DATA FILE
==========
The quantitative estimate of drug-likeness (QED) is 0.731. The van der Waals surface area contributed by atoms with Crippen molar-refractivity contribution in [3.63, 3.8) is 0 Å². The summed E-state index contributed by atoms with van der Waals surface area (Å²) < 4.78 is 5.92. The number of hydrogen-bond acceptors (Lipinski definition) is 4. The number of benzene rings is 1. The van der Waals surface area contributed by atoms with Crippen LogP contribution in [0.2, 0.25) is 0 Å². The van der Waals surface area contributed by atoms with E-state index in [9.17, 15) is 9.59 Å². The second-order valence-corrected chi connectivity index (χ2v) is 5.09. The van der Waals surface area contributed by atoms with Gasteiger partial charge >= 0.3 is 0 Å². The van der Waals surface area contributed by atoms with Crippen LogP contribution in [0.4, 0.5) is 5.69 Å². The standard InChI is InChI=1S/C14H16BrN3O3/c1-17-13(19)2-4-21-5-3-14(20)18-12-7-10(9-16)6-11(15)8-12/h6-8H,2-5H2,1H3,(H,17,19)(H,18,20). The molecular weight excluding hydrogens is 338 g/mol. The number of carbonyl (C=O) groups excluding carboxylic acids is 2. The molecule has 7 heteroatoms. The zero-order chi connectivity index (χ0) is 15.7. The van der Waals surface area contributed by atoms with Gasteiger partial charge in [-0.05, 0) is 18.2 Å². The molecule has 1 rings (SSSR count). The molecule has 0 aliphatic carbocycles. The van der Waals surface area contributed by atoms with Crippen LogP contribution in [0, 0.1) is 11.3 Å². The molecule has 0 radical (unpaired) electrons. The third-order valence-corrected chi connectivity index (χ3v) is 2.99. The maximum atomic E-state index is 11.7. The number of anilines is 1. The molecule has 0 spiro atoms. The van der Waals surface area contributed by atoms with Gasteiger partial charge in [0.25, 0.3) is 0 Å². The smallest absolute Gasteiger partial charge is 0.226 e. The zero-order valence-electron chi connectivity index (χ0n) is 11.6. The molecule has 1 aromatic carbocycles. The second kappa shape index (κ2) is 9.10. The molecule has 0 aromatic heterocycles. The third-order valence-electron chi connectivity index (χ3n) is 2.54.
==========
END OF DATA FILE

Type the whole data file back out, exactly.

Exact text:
The quantitative estimate of drug-likeness (QED) is 0.731. The van der Waals surface area contributed by atoms with Crippen molar-refractivity contribution in [3.63, 3.8) is 0 Å². The summed E-state index contributed by atoms with van der Waals surface area (Å²) < 4.78 is 5.92. The number of hydrogen-bond acceptors (Lipinski definition) is 4. The number of benzene rings is 1. The van der Waals surface area contributed by atoms with Crippen LogP contribution in [0.2, 0.25) is 0 Å². The van der Waals surface area contributed by atoms with E-state index in [9.17, 15) is 9.59 Å². The second-order valence-corrected chi connectivity index (χ2v) is 5.09. The van der Waals surface area contributed by atoms with Gasteiger partial charge >= 0.3 is 0 Å². The van der Waals surface area contributed by atoms with Crippen LogP contribution in [0.4, 0.5) is 5.69 Å². The standard InChI is InChI=1S/C14H16BrN3O3/c1-17-13(19)2-4-21-5-3-14(20)18-12-7-10(9-16)6-11(15)8-12/h6-8H,2-5H2,1H3,(H,17,19)(H,18,20). The molecular weight excluding hydrogens is 338 g/mol. The number of carbonyl (C=O) groups excluding carboxylic acids is 2. The molecule has 7 heteroatoms. The zero-order chi connectivity index (χ0) is 15.7. The van der Waals surface area contributed by atoms with Gasteiger partial charge in [-0.05, 0) is 18.2 Å². The molecule has 1 rings (SSSR count). The molecule has 0 aliphatic carbocycles. The van der Waals surface area contributed by atoms with Crippen LogP contribution in [0, 0.1) is 11.3 Å². The molecule has 0 radical (unpaired) electrons. The third-order valence-corrected chi connectivity index (χ3v) is 2.99. The maximum atomic E-state index is 11.7. The number of anilines is 1. The molecule has 0 spiro atoms. The van der Waals surface area contributed by atoms with Gasteiger partial charge in [0.25, 0.3) is 0 Å². The smallest absolute Gasteiger partial charge is 0.226 e. The zero-order valence-electron chi connectivity index (χ0n) is 11.6. The molecule has 1 aromatic carbocycles. The second kappa shape index (κ2) is 9.10. The molecule has 0 aromatic heterocycles. The third-order valence-electron chi connectivity index (χ3n) is 2.54.